Once the break between falls is over, Omega rushes to press the advantage. He hits another V-Trigger, but his One-Winged Angel attempt is reversed into the Rainmaker. Both men are out on the canvas, totally spent - but there's still more to come. They battle back to their feet, and Kenny reaches deep down into his playbook - or, more accurately, reaches into somebody else's playbook - planting Okada with the finisher of his old foe, AJ Styles.

Still it's not enough, as Okada kicks out. By this point, both men are too tired to adhere to wrestling convention. There are shades of their second match, where Omega luckily avoided a Rainmaker by simply fainting beneath it. Kenny changes track, looking to the ringside Kota Ibushi for inspiration. He heads up top, but his Phoenix Splash fails to connect. Okada attempts to seize the advantage, but unthinkably, New Japan's ace has been pushed beyond his limits. He attempts another Rainmaker, only to bounce off Omega's torso, totally spent.

Kenny hits a German Suplex, and maintains his own wrist control. Keeping a firm grip on his opponent's wrist has been a key theme of Okada's reign, representing his hold not only on the championship, but on the company as a whole. Now it's Omega demonstrating his own desire, and another sign that his moment is near. He counters another Rainmaker into a One-Winged Angel, but the ropes appear to be Okada's saving grace. His lifeless body crashes into them, preventing a pinfall attempt - but Omega isn't done...

Kenny hurtles across the ring and launches himself into perhaps the biggest V-Trigger of his career, almost wiping out a ringside camera in the process. A final, exclamatory One-Winged Angel follows, and Okada is finally undone.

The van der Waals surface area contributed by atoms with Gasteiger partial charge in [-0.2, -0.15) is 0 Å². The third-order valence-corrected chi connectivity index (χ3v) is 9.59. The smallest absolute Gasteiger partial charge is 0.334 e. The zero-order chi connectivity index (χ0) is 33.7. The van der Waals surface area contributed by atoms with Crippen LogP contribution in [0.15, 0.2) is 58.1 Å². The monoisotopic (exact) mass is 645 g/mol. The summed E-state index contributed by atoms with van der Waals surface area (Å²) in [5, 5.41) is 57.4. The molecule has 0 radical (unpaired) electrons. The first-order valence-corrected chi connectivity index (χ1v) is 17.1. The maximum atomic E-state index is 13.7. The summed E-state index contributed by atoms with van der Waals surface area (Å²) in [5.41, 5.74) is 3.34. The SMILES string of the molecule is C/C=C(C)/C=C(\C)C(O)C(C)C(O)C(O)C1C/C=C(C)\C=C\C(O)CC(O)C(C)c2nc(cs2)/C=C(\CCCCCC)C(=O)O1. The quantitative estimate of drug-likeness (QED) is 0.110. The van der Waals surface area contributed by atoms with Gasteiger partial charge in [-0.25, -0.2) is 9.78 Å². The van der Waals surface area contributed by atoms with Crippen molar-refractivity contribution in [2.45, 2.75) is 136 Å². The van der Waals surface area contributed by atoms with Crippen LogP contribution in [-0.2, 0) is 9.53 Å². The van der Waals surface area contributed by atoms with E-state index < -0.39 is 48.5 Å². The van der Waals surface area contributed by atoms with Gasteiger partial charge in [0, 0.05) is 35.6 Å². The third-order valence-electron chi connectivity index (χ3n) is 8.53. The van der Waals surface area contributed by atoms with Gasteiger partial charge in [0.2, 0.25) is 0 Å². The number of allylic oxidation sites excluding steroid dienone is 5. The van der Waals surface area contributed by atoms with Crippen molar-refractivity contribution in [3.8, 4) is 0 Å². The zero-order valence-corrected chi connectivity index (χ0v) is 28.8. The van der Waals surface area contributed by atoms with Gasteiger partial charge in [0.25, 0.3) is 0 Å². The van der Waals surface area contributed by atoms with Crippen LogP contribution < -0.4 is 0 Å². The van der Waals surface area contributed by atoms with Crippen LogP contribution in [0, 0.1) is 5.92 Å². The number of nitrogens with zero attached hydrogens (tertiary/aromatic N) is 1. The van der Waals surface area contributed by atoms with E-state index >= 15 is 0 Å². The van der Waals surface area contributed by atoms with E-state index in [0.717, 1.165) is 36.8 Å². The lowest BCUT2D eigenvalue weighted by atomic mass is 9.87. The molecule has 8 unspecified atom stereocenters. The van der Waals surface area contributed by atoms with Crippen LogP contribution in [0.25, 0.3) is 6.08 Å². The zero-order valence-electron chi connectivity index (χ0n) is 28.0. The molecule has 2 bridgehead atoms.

Everybody breathe.

New Japan Pro Wrestling


Aftermath: After the final bell, we were treated to some immediate developments. The Young Bucks hit the ring - newly won IWGP Heavyweight Tag Team titles in tow - and reconciled with their best friend. The reformed Elite stood alongside Ibushi, the picture of a happy ending...so of course their moment had to be ruined by Cody Rhodes, who ambled onto the ramp and established himself as the next challenger for the title.

Beyond that (because Omega will surely beat Cody) the consequences of this bout are very intriguing. Okada is fancied to tear into this year's G1 Climax with a vengeance, eager to earn a rematch at Wrestle Kingdom 2019. Then again, his victory isn't a sure thing. Imagine if Naito earned himself another shot. Imagine if Ibushi did!

It's unclear quite when Okada and Omega will meet again - or, moreover, if they should. Their four matches have provided some of the best professional wrestling ever seen, both in terms of in-ring drama and overall storytelling. The more you watch, the more there is to unpick and marvel at - but one thing is immediately clear: theirs is a chemistry not easily replicated. Perhaps not even in a lifetime.

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Jack G. King

Written by Jack G. King